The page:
Peer Support

What is peer support?

Peer support is when people use their own experiences to help each other. There are different types of peer support, but they all aim to:

  • bring together people with shared experiences to support each other
  • provide a space where you feel accepted and understood
  • treat everyone’s experiences as being equally important
  • involve both giving and receiving support.

What Happens At A Peer Support Group?

All of our peer support groups are hosted by trained Peer Support Leaders who have their own experience of mental illness. The groups are very informal and usually involve coming together a group over a cup of tea and talking about your experiences and how you are feeling. These groups are designed to be as safe and supportive as possible. You don’t have to share if you don’t want to, you will not be put under any pressure to talk. Sometimes just knowing there are others going through what you are going through is helpful. 

I don't want to join a group, can i speak to someone individually?

If you are not ready to join a group, you can request one-to-one peer support. We will match you up with a trained peer supporter who can chat to you over the phone, via chat, email, or face-to-face. Our peer supporters are all parents with lived experience of perinatal mental illness. Your peer supporter will contact you to carry out an initial assessment and if you both agree that one-to-one peer support is the best support for you, they will arrange a suitable time each week to speak to you and offer a listening ear. Our peer supporters aren’t counsellors, they don’t offer therapy, but a safe space to talk about how you are feeling. They can signpost you to services and information that may help with your recovery and help you to work through your issues by offering support.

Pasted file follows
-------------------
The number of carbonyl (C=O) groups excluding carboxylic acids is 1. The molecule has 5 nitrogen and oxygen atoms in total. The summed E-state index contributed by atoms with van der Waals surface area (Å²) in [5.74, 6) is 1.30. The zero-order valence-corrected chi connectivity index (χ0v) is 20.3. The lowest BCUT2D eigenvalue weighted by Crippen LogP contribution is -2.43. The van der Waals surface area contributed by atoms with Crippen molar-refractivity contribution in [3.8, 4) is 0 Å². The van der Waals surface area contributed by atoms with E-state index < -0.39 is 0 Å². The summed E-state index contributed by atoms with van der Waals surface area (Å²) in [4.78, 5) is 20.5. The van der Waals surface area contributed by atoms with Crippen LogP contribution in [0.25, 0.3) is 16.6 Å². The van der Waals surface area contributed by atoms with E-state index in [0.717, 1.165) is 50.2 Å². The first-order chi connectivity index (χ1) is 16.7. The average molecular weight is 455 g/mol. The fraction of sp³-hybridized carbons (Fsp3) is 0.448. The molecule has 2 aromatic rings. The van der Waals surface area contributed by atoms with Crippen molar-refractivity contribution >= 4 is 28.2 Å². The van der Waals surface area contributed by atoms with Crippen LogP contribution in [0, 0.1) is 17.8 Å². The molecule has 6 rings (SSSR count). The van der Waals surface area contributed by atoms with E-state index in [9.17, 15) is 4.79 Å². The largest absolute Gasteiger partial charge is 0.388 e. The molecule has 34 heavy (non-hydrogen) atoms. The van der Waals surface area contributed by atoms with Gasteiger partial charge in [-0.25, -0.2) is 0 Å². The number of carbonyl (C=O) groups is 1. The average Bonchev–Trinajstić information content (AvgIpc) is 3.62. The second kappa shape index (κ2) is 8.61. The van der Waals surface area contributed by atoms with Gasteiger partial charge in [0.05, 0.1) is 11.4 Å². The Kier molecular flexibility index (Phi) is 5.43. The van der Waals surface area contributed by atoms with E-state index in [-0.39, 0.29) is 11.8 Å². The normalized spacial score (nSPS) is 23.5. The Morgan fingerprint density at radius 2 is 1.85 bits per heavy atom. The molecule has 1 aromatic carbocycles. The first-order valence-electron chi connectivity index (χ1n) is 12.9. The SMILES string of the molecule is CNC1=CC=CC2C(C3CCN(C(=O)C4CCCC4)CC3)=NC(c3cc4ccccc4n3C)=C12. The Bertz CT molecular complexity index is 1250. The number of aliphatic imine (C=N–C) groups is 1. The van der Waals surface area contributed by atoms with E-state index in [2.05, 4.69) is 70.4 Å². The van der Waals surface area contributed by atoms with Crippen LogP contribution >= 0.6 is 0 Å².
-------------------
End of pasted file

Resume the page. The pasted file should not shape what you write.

"I just want to say thank you for We Are Pangs. This service has been my lifeline."

K., Peer Support Participant

Could Peer Support Help Me?

Lots of people find peer support useful to help them cope with mental health issues.

For example, it could:

  • help you to open up about what you are feeling and experiencing
  • introduce you to ideas and approaches that others have found helpful
  • reassure you that you’re not alone in how you are feeling
  • help you to connect with others and give you a sense of belonging
  • encourage you to value your strengths
  • build your self-esteem and confidence
  • help you to feel more hopeful about the future.